When the going gets tough, microglia rely on TREM2 to get going. That was the common conclusion from two papers that investigated the role of the myeloid receptor in mouse models of Alzheimer’s disease and stroke. One study, led by Marco Colonna at Washington University in St. Louis, reported that TREM2 promotes microglial survival and helps the cells clear plaques. The other, led by Midori Yenari at the University of California, San Francisco, found that TREM2 supports microglial cleanup of damaged tissue following stroke, which improves neurological recovery. Both groups also discovered potential TREM2 ligands—lipids and nucleic acids—that could trigger the receptor during AD and stroke, respectively. Overall, TREM2 emerged as a broad sensor of cellular damage that may provide crucial reinforcement for the brain’s macrophages when they’re needed most.

TREM2 took the neurodegenerative disease field by storm in 2012, when researchers discovered that a variant of the receptor triples AD risk (see Nov 2012 news). It has also been linked to frontotemporal dementia, Parkinson's, and amyotrophic lateral sclerosis (see Feb 2014 news). People completely lacking the receptor develop Nasu-Hakola disease, a lethal form of neurodegeneration accompanied with bone abnormalities. TREM2 is expressed on myeloid cells, including microglia in the brain, and reportedly promotes anti-inflammatory, phagocytic responses in those cells (see Hickman and El Khoury, 2014). The identification of this immune receptor as a risk factor for neurodegenerative disease underscores neuroinflammation’s central role there (see Heneka et al., 2015), and researchers have been racing to understand how TREM2 fits in.

Colonna, who originally cloned the TREM2 gene, sought to explore how the receptor affected microglial function in a mouse model of AD. As reported at conferences and in previous papers, Colonna and other researchers had found that plaque burden either stayed the same or shrank in TREM2-deficient mice crossed with APP/PS1 mice (see Jun 2014 news and Dec 2014 conference coverage). For the current study, Colonna crossed TREM2 KO mice to 5xFAD mice instead, as this AD model develops plaques more slowly. He reported some of his findings, now also published on February 26 in Cell, at a recent Keystone meeting covered by Alzforum (see Feb 2015 conference coverage).

In summary, first author Yaming Wang and colleagues found that 5xFAD mice lacking TREM2 had a heavier plaque burden in the hippocampus than 5xFAD mice expressing the receptor. Microglia failed to gather around plaques or switch on activation genes in TREM2-deficient mice, and many of the cells that remained were apoptotic. The researchers determined that TREM2 signaling synergized with that from colony-stimulating factor receptor 1 (CSFR1), thus providing a survival signal that was necessary in situations where CSF levels were low. Colonna hypothesized that this would occur in the AD brain, where microglia proliferate and suck up copious amounts of CSF. 

Crucial Reinforcement.

Activated Iba1+ macrophages (red) crowd around amyloid plaques (X34, green) in 5xFAD mice (left). The cells mount less of a response in mice with one copy of TREM2 (center), and hardly budge in mice lacking both (right). [Image courtesy of Wang et al., Cell 2015.]

What turned on TREM2 survival signaling during this response? Colonna hypothesized that TREM2 may respond to anionic lipids, which are found in cell membranes, because previous reports suggested that the receptor recognized anionic macromolecules from bacteria, such as lipopolysaccharide and peptidoglygan, and cell-associated lipids (see Daws et al., 2003, and Cannon et al., 2012). The researchers confirmed that this was the case: TREM2 signaling switched on in response to phospholipids, which are exposed on apoptotic cells, and sphingolipids, which are released by damaged myelin. Interestingly, many of the lipids failed to activate TREM2 containing the AD-associated R47H mutation, suggesting the receptor may not switch on in people who carry this genetic variant.  Overall, Colonna’s study suggested that in response to lipids, TREM2 provides a microglial survival signal that encourages the cells to clean any nearby debris.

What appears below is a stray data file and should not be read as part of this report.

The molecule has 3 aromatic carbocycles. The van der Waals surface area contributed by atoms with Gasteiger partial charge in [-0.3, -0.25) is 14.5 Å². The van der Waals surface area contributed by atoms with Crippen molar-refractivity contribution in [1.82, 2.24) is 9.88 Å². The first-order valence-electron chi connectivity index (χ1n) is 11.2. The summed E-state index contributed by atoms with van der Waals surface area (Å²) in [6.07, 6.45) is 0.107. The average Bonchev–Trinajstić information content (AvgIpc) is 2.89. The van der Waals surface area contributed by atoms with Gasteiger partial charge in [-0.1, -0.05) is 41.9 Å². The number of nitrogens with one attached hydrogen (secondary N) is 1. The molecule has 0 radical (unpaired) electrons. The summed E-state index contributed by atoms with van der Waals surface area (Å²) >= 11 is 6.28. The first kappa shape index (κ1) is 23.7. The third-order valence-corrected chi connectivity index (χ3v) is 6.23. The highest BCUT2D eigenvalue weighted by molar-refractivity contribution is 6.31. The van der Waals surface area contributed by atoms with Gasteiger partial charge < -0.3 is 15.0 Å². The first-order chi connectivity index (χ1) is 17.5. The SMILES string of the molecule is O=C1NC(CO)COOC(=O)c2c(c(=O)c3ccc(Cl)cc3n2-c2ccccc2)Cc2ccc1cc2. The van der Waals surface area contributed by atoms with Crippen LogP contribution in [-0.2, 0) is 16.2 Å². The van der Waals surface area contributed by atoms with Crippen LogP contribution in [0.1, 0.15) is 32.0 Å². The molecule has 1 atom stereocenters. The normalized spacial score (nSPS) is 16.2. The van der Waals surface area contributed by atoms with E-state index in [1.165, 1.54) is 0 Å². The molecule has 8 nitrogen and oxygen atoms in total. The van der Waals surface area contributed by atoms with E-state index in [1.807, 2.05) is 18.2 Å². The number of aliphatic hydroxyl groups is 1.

TREM2 Rallies the Troops.

In response to lipids, TREM2 supports microglial survival, promoting the cells to clean up plaques and neuronal debris. [Image courtesy of Wang et al., Cell 2015.]

John Hardy of University College London, commented that Colonna's work added another layer of complexity to TREM2’s role in AD. “When we found loss of function TREM2 mutations associated with Alzheimer's disease, we had assumed that it disrupted the interaction between Aβ and the microglia,” he wrote. “This work confirms that this view, while generally accurate, is an oversimplification and that the interaction is with the lipids around the plaque rather than with Aβ itself.”

Michael Heneka of the German Center for Neurodegenerative Diseases in Bonn commented that the study was the most in-depth analysis of microglial TREM2 function in an AD model to date. He was intrigued by the finding that lipids could trigger TREM2 and promote microglial survival. “TREM2 expression at Aβ plaque sites can be interpreted as an attempt to survive the local inflammatory and toxic milieu, a prerequisite to restrict Aβ accumulation by phagocytosis or release of degrading proteases,” Heneka wrote.

Yenari’s findings, published February 25 in the Journal of Neuroscience, dovetailed with Colonna’s. First author Masahito Kawabori and colleagues investigated the role of TREM2 in a middle cerebral artery occlusion model of stroke—a far more drastic and acute setting of cell death than AD. Immediately following the stroke, both normal and TREM2-deficient mice performed poorly on tests of neurological function. For example, they walked in circles and missed rungs as they scrambled across a horizontal ladder. However, while normal mice started to regain some of these skills after only one day and performed at nearly pre-stroke levels on the ladder task after two weeks, TREM2-deficient mice recovered more slowly and never got close to their pre-stroke performance levels.

Two weeks after the stroke, the researchers found that while about 70 percent of the damaged tissue had been cleared from the brains of normal mice, nearly 90 percent of it remained in TREM2-deficient brains. It is possible that the clean-up failure could have prevented synaptic repairing and rebuilding of damaged axons, which could account for the animals’ dismal recovery, Yenari told Alzforum.